The American Library Association (ALA) defines community engagement as "the process of working collaboratively with community members—be they library customers, residents, faculty, students, or partner organizations—to address issues for the betterment of the community."
Community engagement is a common theme when experts and practitioners talk about the future of neighborhood libraries. And back before COVID-19 made large gatherings unthinkable, staff from the Free Library of Philadelphia presented at ALA’s annual Midwinter Conference and Exhibit in Philadelphia on this very topic. Closing out the conference’s "News You Can Use" series on January 27, the panel was titled "Skills for Community-Centered Libraries: Developing a Curriculum for All Public Library Staff".
The 90-minute session provided insights into how the Free Library’s Skills for Community-Centered Libraries initiative, funded by a grant from the Institute for Museum and Library Services (IMLS), has helped staff develop new skills in researching neighborhood assets, facilitating community meetings, and contributing to the Free Library’s existing community engagement initiatives. Teri DeVoe, Associate Deputy Director of Grants to States at IMLS, introduced the panelists, who represented the wide variety of skills and talents found amongst the Free Library’s staff.
To begin the presentation, Naquawna Letman, a Library Assistant in the Culinary Learning Center, led the audience in an exercise to identify their personal strengths and team roles, which is a crucial first step when preparing to engage with the community. Chera Kowalski, a former Teen Librarian at the McPherson Square Library, then spoke about the importance of creating an "asset map," or inventory of resources in a particular area, to ensure that a library’s community engagement initiatives are authentically rooted in the neighborhood it serves.
Storm Rhodes, a Library Assistant at the David Cohen Ogontz Library, shared eloquently about her own experience with community engagement and how important it is to consider individuals' communication styles and world views in this work. Sometimes referred to as "the iceberg" – the idea that every person has aspects of themselves that we can see, as well as other core values and characteristics that are not immediately visible – Storm highlighted how these factors shaped which engagement efforts were most useful for her library’s community.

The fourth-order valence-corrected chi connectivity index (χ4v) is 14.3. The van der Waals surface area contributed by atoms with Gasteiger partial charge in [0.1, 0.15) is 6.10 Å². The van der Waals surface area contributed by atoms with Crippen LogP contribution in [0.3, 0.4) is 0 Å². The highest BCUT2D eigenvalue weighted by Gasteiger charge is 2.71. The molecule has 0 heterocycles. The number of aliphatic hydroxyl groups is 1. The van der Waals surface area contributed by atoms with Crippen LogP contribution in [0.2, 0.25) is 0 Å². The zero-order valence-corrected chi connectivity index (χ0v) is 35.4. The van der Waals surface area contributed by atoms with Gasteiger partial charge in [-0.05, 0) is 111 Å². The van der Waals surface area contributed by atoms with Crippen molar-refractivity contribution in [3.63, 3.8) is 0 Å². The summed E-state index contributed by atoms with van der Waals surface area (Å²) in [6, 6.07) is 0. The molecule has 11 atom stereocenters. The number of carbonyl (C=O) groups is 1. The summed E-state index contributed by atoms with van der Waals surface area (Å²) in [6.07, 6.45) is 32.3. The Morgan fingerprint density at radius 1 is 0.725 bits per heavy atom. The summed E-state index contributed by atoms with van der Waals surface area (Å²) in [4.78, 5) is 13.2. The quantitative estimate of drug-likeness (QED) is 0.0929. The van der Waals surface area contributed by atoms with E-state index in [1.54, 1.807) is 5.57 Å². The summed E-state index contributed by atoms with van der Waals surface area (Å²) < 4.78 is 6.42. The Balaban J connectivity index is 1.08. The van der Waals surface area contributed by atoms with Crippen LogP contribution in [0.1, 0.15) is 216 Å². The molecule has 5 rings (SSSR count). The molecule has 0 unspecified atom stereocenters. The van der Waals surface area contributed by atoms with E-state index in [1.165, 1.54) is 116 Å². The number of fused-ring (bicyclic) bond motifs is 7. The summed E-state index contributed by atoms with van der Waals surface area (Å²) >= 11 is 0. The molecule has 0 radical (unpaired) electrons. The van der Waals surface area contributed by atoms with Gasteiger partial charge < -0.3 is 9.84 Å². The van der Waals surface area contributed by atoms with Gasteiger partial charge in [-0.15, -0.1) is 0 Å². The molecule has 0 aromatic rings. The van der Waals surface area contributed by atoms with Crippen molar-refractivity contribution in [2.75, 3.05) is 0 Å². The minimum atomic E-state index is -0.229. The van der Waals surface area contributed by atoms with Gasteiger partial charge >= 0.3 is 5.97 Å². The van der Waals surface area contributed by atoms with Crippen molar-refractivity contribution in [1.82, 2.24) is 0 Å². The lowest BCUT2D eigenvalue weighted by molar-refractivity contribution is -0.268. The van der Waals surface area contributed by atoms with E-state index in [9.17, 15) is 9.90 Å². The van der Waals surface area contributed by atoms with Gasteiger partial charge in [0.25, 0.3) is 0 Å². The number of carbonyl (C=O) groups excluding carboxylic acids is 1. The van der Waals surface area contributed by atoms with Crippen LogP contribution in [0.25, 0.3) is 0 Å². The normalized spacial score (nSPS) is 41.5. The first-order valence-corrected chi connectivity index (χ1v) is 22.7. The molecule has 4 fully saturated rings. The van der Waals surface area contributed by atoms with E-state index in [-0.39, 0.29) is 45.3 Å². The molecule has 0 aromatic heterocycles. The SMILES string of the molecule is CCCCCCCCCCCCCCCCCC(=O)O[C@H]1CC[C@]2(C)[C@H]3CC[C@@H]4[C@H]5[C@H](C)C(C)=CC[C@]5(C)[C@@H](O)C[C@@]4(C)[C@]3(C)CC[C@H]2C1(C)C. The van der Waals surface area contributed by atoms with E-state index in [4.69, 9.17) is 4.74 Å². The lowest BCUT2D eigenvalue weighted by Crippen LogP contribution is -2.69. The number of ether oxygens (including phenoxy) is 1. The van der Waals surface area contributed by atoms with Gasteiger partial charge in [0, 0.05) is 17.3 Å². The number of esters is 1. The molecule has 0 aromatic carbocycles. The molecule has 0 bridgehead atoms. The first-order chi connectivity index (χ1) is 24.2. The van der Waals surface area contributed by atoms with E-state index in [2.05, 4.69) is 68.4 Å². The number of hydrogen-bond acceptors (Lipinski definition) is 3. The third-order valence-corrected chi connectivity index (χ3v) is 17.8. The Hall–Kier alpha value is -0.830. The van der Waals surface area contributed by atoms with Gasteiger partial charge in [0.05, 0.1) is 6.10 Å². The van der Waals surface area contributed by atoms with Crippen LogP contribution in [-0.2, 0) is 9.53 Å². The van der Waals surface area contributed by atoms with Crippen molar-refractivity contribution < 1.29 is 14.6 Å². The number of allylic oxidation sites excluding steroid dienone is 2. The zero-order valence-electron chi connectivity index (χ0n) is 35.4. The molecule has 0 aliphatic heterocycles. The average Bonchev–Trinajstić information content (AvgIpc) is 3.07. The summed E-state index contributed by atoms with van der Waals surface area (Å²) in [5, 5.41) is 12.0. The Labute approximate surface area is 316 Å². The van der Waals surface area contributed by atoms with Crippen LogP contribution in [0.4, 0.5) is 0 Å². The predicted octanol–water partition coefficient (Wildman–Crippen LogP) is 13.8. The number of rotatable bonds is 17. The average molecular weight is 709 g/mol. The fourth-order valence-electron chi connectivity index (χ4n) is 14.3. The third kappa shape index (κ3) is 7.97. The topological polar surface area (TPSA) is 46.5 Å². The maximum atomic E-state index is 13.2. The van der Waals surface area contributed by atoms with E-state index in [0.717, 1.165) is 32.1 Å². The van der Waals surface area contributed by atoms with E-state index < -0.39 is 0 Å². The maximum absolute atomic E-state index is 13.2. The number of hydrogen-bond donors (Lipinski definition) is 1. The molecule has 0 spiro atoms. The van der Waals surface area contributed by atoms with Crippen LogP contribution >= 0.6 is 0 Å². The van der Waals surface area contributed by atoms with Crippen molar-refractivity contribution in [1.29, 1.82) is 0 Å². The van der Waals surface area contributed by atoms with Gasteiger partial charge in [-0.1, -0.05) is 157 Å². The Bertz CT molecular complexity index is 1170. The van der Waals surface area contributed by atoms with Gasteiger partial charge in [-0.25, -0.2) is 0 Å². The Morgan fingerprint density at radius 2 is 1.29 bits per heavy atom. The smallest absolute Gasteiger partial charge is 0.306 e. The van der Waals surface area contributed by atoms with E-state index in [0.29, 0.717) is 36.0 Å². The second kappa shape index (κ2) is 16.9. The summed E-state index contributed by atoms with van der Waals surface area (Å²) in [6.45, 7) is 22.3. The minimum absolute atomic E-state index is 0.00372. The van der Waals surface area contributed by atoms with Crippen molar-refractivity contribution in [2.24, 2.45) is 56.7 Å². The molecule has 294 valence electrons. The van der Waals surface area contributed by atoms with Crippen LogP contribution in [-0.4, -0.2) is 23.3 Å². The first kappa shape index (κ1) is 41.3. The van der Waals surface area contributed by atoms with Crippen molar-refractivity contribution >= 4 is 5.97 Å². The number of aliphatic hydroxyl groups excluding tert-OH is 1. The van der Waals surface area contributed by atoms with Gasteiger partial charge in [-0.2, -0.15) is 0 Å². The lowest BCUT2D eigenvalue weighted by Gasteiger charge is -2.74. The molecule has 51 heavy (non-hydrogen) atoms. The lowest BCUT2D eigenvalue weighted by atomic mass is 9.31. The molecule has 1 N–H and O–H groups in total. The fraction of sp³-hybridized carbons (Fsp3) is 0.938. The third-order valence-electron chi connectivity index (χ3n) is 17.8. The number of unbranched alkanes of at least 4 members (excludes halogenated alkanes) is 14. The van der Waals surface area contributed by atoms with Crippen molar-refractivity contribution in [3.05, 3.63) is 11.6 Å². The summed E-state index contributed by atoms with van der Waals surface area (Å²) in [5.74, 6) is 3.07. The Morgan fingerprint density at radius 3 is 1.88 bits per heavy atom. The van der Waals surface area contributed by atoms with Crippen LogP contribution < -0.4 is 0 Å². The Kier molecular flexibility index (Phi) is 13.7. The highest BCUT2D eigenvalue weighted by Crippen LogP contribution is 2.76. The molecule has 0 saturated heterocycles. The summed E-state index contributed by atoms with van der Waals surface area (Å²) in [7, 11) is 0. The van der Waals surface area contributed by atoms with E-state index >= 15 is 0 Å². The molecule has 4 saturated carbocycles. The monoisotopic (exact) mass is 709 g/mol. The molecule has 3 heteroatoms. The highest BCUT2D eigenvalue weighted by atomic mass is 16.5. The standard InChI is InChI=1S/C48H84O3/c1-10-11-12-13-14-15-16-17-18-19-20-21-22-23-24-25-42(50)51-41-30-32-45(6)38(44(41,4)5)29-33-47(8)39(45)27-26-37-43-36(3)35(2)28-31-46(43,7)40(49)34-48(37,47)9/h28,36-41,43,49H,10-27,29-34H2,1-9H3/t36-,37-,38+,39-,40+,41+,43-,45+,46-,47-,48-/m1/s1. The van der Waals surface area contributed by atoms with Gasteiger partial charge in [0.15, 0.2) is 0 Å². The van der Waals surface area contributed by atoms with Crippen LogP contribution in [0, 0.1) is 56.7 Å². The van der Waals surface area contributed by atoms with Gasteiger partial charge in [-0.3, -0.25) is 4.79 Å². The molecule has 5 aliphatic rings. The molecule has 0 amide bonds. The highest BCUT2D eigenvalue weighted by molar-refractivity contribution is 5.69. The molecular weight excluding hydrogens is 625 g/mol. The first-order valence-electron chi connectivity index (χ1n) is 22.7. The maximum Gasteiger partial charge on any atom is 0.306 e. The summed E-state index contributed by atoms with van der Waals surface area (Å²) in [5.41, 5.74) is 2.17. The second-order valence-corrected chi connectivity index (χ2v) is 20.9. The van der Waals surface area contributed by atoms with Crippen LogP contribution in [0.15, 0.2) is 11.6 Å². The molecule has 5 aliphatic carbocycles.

Community Initiatives Specialist Shahadah Abdul-Rashid also shared specifics about her community engagement project by describing a partnership between the Free Library’s Rare Book Department and imams from the Majlis Ash’Shura of the Delaware Valley. Shahadah worked with the group of religious leaders to create an exhibit of Islamic manuscripts for display and study. She noted that true engagement goes beyond simple outreach and forges a mutually beneficial, two-way relationship.
To wrap up the presentation, Chief of Neighborhood Library Services Division Lynn Williamson fielded questions from the audience about implementing similar community engagement efforts in their own libraries. She emphasized the role of training to create a shared language amongst library staff and directed the audience to abridged versions of the Free Library’s workshop materials available through the session’s listing on the ALA Midwinter conference page.
Of course, the question before all of us now is: what does community engagement look like in a time of global pandemic? Free Library staff will explore the possibilities and challenges of this unprecedented time in a series of community engagement webinars for library professionals through WebJunction later this year. Lessons learned from those conversations will be reflected in the nation-wide release of the Free Library’s community engagement curriculum in late 2020.